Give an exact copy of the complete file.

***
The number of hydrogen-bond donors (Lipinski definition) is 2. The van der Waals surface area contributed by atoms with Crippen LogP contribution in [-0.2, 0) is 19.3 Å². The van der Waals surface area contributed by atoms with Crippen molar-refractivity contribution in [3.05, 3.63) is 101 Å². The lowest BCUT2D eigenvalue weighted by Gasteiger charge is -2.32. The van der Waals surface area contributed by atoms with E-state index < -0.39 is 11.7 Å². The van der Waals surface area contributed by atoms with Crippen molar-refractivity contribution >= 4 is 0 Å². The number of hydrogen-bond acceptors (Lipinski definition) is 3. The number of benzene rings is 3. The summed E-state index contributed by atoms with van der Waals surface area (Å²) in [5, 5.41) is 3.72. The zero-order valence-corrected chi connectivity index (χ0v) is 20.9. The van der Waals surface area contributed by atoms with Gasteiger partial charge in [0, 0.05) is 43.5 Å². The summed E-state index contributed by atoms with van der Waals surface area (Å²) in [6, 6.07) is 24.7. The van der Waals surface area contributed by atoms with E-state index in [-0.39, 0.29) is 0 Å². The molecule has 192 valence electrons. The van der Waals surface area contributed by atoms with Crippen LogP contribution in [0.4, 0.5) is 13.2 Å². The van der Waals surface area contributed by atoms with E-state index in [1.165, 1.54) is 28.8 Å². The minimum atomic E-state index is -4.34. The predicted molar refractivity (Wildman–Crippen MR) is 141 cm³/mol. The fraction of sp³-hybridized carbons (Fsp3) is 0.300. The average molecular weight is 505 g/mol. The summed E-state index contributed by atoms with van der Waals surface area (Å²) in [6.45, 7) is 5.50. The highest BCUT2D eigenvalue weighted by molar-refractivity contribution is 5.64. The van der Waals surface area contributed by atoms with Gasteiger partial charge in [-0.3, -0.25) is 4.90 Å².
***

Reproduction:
The number of hydrogen-bond donors (Lipinski definition) is 2. The van der Waals surface area contributed by atoms with Crippen LogP contribution in [-0.2, 0) is 19.3 Å². The van der Waals surface area contributed by atoms with Crippen molar-refractivity contribution in [3.05, 3.63) is 101 Å². The lowest BCUT2D eigenvalue weighted by Gasteiger charge is -2.32. The van der Waals surface area contributed by atoms with E-state index < -0.39 is 11.7 Å². The van der Waals surface area contributed by atoms with Crippen molar-refractivity contribution >= 4 is 0 Å². The number of hydrogen-bond acceptors (Lipinski definition) is 3. The number of benzene rings is 3. The summed E-state index contributed by atoms with van der Waals surface area (Å²) in [5, 5.41) is 3.72. The zero-order valence-corrected chi connectivity index (χ0v) is 20.9. The van der Waals surface area contributed by atoms with Gasteiger partial charge in [0, 0.05) is 43.5 Å². The summed E-state index contributed by atoms with van der Waals surface area (Å²) in [6, 6.07) is 24.7. The van der Waals surface area contributed by atoms with E-state index in [-0.39, 0.29) is 0 Å². The molecule has 192 valence electrons. The van der Waals surface area contributed by atoms with Crippen LogP contribution in [0.4, 0.5) is 13.2 Å². The van der Waals surface area contributed by atoms with E-state index in [1.165, 1.54) is 28.8 Å². The minimum atomic E-state index is -4.34. The predicted molar refractivity (Wildman–Crippen MR) is 141 cm³/mol. The fraction of sp³-hybridized carbons (Fsp3) is 0.300. The average molecular weight is 505 g/mol. The summed E-state index contributed by atoms with van der Waals surface area (Å²) in [6.45, 7) is 5.50. The highest BCUT2D eigenvalue weighted by molar-refractivity contribution is 5.64. The van der Waals surface area contributed by atoms with Gasteiger partial charge in [-0.3, -0.25) is 4.90 Å².